Anyway, we began the process of sorting things out. Hang on, I’m to be transferred where to do what? I don’t want a security number. I don’t do phone banking. I began to rant. I just wanted to deal with this impending change, not set up a system I will never use. I do use the internet banking occasionally, but mostly I smile and pass the time of day with real human beings in my local bank branch. I just wanted to talk to someone to stop this account change, please.

On hold—having been warned not to hang up while on hold. Rubbish music. Obviously some discussion was going on wherever on the planet the phone system is currently operated from about this annoyed (and annoying) customer.

The minutes ticked by.  Ice ages came and went. God got older.

Finally, I was passed on to a lovely chirpy Scottish lady, who dealt with my issue in about ten seconds. I’ve been on the bloody phone for nearly ten minutes, for crying out loud! It’s been costing me money!

Anyway, it’s all sorted now. I am writing it up to lower my blood pressure. All this frustration because I choose not to use phone banking, and therefore don’t have some stupid security number. Is it beyond the realms of reality for the system to let a caller choose to speak to a human being from the start? Really?

Everything seems a bit shit these days

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I’m not sure where I’m heading with this blog post, so please bear with me. I’m struggling to find ways to put into words what I am feeling at the moment. The following may get a bit sweary.

I guess we could call it entropy. Despite scientific and technological advances over the years, the steady decline of everything seems to be gathering pace. Be it failing services, failing commercial businesses, failing economies, failing schools, everything just seems to be a bit shit these days.

The last couple of posts I’ve made here just add to the general malaise. Who is this government that it runs roughshod over the poor, elderly, and disabled? Why don’t they listen to the collective roar of anguish and anger that’s growing every day in this country? How can we stop them making this country more shitty every day?

I’ve been having some issues with my car this past few months, as happens with older vehicles. The fuel tank developed a leak due to corrosion. I sourced a new tank, it was fitted, but for some reason it still leaked. It wasn’t a big leak, just an annoying one that gave a whiff of petrol fumes when you cornered and meant you couldn’t put more than half a tank full of fuel in. Our mechanic, who is a friend as well as car mender and who fitted the tank, has tried all sorts to remedy the situation, so far unsuccessfully. Unfortunately, he was incapacitated by a knee injury, so his efforts were curtailed somewhat. Meanwhile, the exhaust fell off. I know, it never rains…

Anyway, we decided to book the car in to the bigger garage my friend uses when he can’t manage, to fix the exhaust. While it was on the ramp, it was suggested the tank should be looked at, and fixed if possible. Two birds with one stone and all that. We eventually got the message all was fixed, all was fine and dandy, please come and collect your car and pay the bill.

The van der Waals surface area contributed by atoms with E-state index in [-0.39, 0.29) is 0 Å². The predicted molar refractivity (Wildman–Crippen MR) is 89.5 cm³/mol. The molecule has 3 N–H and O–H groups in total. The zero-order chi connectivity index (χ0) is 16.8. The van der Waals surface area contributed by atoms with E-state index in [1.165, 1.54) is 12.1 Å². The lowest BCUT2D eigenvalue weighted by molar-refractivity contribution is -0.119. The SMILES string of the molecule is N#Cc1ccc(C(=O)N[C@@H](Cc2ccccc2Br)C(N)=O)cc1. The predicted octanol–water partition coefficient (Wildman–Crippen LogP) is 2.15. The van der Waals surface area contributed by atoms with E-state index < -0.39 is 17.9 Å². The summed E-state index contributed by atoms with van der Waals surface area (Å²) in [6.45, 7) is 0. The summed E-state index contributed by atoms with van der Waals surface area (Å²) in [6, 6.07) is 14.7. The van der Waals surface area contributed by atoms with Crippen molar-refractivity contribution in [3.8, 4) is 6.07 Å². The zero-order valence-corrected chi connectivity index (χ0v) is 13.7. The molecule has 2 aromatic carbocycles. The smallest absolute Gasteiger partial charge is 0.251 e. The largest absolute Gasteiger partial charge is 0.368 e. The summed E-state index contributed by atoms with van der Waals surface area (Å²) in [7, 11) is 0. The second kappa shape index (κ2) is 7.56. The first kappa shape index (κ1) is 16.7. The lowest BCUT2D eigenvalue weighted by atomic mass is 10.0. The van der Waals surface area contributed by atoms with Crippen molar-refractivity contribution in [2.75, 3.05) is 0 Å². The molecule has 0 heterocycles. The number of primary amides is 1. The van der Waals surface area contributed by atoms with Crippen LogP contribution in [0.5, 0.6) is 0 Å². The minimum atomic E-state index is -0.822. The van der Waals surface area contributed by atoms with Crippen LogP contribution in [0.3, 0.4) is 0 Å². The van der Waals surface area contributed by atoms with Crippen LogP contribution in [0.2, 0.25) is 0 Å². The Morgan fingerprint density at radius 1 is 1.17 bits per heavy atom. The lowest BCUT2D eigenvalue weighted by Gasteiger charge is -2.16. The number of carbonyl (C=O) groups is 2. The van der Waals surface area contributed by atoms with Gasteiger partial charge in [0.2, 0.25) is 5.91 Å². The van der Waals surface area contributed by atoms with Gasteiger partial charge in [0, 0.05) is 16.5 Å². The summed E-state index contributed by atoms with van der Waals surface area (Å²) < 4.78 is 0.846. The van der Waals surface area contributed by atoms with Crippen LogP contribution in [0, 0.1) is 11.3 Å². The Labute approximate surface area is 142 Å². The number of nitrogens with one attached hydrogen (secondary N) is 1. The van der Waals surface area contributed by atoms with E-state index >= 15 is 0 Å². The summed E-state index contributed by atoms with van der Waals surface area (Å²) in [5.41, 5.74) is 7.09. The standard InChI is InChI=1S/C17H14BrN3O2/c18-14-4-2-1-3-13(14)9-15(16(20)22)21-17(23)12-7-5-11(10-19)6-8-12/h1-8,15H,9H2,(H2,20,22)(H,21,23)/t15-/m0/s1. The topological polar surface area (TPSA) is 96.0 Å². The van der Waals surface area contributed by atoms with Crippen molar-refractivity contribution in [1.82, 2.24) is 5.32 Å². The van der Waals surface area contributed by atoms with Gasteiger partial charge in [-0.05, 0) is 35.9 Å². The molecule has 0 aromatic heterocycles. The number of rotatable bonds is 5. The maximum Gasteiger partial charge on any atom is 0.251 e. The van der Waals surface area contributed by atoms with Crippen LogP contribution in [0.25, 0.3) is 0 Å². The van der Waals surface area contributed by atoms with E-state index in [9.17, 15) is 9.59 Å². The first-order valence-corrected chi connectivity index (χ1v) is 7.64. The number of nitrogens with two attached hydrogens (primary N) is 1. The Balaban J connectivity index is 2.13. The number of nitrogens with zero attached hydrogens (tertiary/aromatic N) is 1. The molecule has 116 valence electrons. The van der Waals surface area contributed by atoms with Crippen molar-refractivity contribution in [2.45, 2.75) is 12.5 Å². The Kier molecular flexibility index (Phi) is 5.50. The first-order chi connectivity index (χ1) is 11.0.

Driving home, I still got the whiff of petrol when cornering. When I stopped on my drive, I looked underneath, and sure enough the fuel was leaking just as much as before. Suffice it to say, I’ve booked the car back in tomorrow, and I won’t be paying any more for it to be fixed, that’s for sure. It’s a nice shiny exhaust pipe, though.

This has all left a somewhat bitter taste in my mouth. As I waited for the washing-up water to drain slowly away down our badly-fitted kitchen sink outfall, I was overcome by a nagging feeling of annoyance that I don’t seem to have nice things any more, and those few nice things I do have never seem to last very long.

Nearly twenty years ago, I had a problem with a car. I was recommended to a garage, and I took the machine along to be looked at. The mechanic, also the proprietor, was a proper one in a boiler suit so ingrained with engine oil it would stand up on its own. You knew the dirt on his hands would never wash out. He was a proper car mechanic, who knew his trade inside and out. Cars came, cars went, and he worked on nine of them for us over the years.

We developed a huge level of trust in Tony. We would roll up with a problem, he’d diagnose it and fix it, and let us know there might be something else starting to wear out but it could wait until the next service. There were one or two issues that cropped up due to silly errors, but they were soon straightened out. We could trust Tony to fix things properly.

Tony eventually retired, and his business was passed on to some of his other mechanics. His business had grown quite a bit down the years, and was pretty successful. We continued to use the garage, but they seemed to be more expensive, they would fail to fix faults we had pointed out, and sometimes make things worse. Eventually, we had to scrap a car because they had completely failed to fix it, and it was in danger of becoming a money pit.